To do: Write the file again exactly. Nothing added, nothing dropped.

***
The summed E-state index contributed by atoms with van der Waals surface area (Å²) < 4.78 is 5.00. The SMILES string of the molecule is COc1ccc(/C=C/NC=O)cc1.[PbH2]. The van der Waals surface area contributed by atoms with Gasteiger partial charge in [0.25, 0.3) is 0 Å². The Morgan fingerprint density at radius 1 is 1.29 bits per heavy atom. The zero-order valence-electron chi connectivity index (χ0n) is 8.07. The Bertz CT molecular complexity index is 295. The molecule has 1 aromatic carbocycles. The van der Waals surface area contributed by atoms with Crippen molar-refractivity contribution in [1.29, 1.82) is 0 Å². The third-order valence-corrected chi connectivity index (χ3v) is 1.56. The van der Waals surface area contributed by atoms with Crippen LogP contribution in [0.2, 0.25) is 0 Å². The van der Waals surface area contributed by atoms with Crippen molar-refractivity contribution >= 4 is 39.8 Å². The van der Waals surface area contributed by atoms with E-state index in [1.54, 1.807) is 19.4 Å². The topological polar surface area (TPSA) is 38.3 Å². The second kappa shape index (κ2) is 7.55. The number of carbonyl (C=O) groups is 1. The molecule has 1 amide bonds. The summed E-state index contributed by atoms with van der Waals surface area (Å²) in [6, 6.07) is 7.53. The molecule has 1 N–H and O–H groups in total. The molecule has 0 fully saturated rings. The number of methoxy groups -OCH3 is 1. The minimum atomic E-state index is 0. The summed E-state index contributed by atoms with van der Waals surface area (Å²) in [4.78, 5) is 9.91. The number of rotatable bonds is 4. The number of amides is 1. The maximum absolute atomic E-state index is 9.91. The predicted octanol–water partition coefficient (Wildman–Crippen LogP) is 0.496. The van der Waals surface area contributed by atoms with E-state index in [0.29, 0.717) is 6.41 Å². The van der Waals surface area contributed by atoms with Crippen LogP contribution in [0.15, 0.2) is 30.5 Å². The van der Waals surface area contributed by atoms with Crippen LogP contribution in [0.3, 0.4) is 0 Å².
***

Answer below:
The summed E-state index contributed by atoms with van der Waals surface area (Å²) < 4.78 is 5.00. The SMILES string of the molecule is COc1ccc(/C=C/NC=O)cc1.[PbH2]. The van der Waals surface area contributed by atoms with Gasteiger partial charge in [0.25, 0.3) is 0 Å². The Morgan fingerprint density at radius 1 is 1.29 bits per heavy atom. The zero-order valence-electron chi connectivity index (χ0n) is 8.07. The Bertz CT molecular complexity index is 295. The molecule has 1 aromatic carbocycles. The van der Waals surface area contributed by atoms with Crippen molar-refractivity contribution in [1.29, 1.82) is 0 Å². The third-order valence-corrected chi connectivity index (χ3v) is 1.56. The van der Waals surface area contributed by atoms with Crippen LogP contribution in [0.2, 0.25) is 0 Å². The van der Waals surface area contributed by atoms with Crippen molar-refractivity contribution >= 4 is 39.8 Å². The van der Waals surface area contributed by atoms with E-state index in [1.54, 1.807) is 19.4 Å². The topological polar surface area (TPSA) is 38.3 Å². The second kappa shape index (κ2) is 7.55. The number of carbonyl (C=O) groups is 1. The molecule has 1 amide bonds. The summed E-state index contributed by atoms with van der Waals surface area (Å²) in [6, 6.07) is 7.53. The molecule has 1 N–H and O–H groups in total. The molecule has 0 fully saturated rings. The number of methoxy groups -OCH3 is 1. The minimum atomic E-state index is 0. The summed E-state index contributed by atoms with van der Waals surface area (Å²) in [4.78, 5) is 9.91. The number of rotatable bonds is 4. The number of amides is 1. The maximum absolute atomic E-state index is 9.91. The predicted octanol–water partition coefficient (Wildman–Crippen LogP) is 0.496. The van der Waals surface area contributed by atoms with E-state index in [0.29, 0.717) is 6.41 Å². The van der Waals surface area contributed by atoms with Crippen LogP contribution in [0.15, 0.2) is 30.5 Å². The van der Waals surface area contributed by atoms with Crippen LogP contribution in [0.3, 0.4) is 0 Å².